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Buddhadharma : Spring 2011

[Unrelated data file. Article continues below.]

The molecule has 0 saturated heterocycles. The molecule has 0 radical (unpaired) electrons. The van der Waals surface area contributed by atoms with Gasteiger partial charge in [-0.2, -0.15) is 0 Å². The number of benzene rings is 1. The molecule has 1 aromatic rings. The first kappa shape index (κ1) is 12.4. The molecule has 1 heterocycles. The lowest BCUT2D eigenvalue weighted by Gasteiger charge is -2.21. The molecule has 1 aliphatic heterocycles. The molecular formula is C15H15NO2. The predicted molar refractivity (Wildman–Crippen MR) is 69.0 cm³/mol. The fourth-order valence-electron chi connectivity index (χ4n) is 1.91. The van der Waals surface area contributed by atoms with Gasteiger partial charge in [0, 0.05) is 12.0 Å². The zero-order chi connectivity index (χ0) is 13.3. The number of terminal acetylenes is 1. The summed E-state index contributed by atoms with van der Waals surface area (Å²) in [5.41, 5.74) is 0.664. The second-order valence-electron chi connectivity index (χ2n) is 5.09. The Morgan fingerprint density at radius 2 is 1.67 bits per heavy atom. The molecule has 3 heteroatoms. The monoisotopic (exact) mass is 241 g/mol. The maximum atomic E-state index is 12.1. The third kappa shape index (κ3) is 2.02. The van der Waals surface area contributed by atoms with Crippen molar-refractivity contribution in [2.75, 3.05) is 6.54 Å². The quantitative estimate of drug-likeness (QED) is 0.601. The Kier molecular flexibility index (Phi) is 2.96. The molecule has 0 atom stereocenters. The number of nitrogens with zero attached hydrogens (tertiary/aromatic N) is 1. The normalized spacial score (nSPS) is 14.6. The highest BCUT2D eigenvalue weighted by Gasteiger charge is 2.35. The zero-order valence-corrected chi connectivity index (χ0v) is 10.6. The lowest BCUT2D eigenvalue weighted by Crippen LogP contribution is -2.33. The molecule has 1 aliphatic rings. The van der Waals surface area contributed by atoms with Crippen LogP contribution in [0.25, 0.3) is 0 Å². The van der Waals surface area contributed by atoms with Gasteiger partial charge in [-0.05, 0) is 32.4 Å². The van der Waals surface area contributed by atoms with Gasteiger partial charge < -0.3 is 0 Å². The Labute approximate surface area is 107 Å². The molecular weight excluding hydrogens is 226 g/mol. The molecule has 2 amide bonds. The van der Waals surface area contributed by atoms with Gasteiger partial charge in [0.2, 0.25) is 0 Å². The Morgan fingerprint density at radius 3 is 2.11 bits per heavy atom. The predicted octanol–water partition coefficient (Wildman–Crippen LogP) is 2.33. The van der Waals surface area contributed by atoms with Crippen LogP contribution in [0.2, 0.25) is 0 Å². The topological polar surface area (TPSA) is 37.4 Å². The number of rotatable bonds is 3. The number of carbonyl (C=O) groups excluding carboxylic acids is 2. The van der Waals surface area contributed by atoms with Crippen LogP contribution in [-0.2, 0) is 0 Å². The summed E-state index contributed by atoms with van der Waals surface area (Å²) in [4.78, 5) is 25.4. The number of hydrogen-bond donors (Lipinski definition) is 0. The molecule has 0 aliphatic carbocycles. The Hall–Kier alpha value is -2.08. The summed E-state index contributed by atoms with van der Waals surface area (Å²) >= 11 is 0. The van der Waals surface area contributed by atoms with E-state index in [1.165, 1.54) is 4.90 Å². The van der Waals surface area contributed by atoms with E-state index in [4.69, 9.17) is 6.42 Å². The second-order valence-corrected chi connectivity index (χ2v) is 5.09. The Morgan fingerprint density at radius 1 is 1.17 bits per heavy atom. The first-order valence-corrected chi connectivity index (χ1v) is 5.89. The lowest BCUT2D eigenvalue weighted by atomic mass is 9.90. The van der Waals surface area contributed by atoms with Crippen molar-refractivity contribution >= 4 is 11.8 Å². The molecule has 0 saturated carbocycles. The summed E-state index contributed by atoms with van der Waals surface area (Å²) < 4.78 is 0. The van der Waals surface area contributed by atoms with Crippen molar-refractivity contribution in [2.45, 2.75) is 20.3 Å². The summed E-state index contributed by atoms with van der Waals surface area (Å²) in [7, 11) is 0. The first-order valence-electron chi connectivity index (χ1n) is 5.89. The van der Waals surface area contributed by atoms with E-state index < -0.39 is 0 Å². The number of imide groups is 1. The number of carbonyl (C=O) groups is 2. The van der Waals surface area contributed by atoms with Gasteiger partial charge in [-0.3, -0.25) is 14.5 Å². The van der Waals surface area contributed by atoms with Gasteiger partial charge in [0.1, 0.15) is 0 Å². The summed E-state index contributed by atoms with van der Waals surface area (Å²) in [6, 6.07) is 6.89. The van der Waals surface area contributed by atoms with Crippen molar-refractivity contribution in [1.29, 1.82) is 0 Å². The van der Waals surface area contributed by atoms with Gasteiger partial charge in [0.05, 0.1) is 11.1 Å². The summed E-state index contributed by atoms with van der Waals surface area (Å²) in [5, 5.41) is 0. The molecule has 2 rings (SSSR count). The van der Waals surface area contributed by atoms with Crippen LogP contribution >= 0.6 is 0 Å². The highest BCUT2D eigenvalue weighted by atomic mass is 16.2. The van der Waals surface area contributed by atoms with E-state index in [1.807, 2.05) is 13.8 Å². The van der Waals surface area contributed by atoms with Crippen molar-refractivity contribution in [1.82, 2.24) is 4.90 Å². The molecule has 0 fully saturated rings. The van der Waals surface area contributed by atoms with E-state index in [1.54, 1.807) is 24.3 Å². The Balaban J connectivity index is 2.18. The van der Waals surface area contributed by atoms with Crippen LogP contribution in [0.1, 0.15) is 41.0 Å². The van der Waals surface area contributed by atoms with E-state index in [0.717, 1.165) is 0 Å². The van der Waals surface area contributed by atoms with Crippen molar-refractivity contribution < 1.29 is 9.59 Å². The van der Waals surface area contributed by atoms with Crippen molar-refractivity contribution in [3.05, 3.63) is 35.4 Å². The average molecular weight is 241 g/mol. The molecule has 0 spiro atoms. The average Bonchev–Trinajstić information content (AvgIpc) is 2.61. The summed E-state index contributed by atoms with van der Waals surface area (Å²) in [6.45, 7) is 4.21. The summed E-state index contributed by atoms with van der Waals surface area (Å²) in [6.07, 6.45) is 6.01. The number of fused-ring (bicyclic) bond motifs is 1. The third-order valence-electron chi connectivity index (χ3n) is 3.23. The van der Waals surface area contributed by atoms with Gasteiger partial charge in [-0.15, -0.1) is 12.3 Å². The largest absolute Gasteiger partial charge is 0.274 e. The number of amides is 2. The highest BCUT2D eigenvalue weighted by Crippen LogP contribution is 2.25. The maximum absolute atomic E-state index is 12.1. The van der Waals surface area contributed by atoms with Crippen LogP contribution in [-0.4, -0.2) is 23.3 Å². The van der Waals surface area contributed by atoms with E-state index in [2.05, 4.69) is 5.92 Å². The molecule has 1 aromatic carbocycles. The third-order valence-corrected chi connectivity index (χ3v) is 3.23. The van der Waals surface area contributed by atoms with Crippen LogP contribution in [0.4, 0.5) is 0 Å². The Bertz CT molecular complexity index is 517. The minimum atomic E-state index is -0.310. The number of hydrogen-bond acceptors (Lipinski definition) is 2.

groups, who were well aware that Ambedkar’s conversion would bring along millions of untouchables and the promise of wide political power. In the late forties, he decided that Buddhism—which was indigenous to India and had been the defining religious tra- dition for nearly 1,500 years before being virtually eradi- cated—was the logical home for his people. “The teach- ings of Buddha are eternal, but even then Buddha did not proclaim them to be infallible,” Ambedkar wrote. “The religion of Buddha has the capacity to change according to times, a quality which no other religion can claim to have... Now what is the basis of Buddhism? If you study carefully, you will see that Buddhism is based on reason. There is an ele- ment of flexibility inherent in it, which is not found in any other religion.” Ambedkar’s plans for conversion were postponed while he served as India’s first law minister and leader of the constitu- tional drafting committee. Then, in the early fifties, setting aside his political career, he plunged into the study of Buddhism and its application to the shaping of a new Dalit identity. After long consideration and consultation, and in ill health, feeling the shadow of mortality, he converted in a public ceremony in Nagpur on October 14, 1956, taking the three refuges of the Buddha, dharma, and sangha, and receiving the pancasila, or five ethical precepts, from the most senior Buddhist monk in India, U Chandramani. He then did something unprecedented. Turning to the 400,000 of his followers who were present, he offered them the three refuges and his own twenty-two vows, which included the five precepts and the renunciation of specific articles of Hindu practice and belief. This signaled a momentous renewal of Buddhism in India. A number of mass conversions followed within weeks. Not quite two months later, Ambedkar was dead, felled by complications from diabetes and heart disease. The New Buddhist Movement and TBMSG The death of Ambedkar, or Babasaheb, as his devotees call him, left the nascent Dalit spiritual and political movement without unified leadership. It was not surprising to see the rapid rise of factionalism, given the entrenched system of graded inequality. No one else on the scene had the intellect and strength of character with which to unify the many out- cast communities. “People looked at Dr. Babasaheb Ambedkar as a kind of guide or guru or philosopher who would lead them after conversion,” says Mangesh Dahiwale of the Manuski Center, an Ambedkarite hub in Pune. (Manuski is the Marathi word Ambedkar used for “humanity” or “humanness.”) Ambedkar’s book The Buddha and His Dhamma came out a year after his death. “It became a source to which people turned in order to understand Buddhism,” Dahiwale says. “It was published in English first, and soon translated into From the start, Ambedkar’s Buddhism incorporated a vision of a compassionate society and social liberation, far beyond the introspective caricature that some have of Buddhism. Mangesh Dahiwale, a young leader of the Manuski Project in Pune Dalit woman and son outside a shop in Pune buddhadharma: the practitioner’s quarterly spRing 2 0 11 66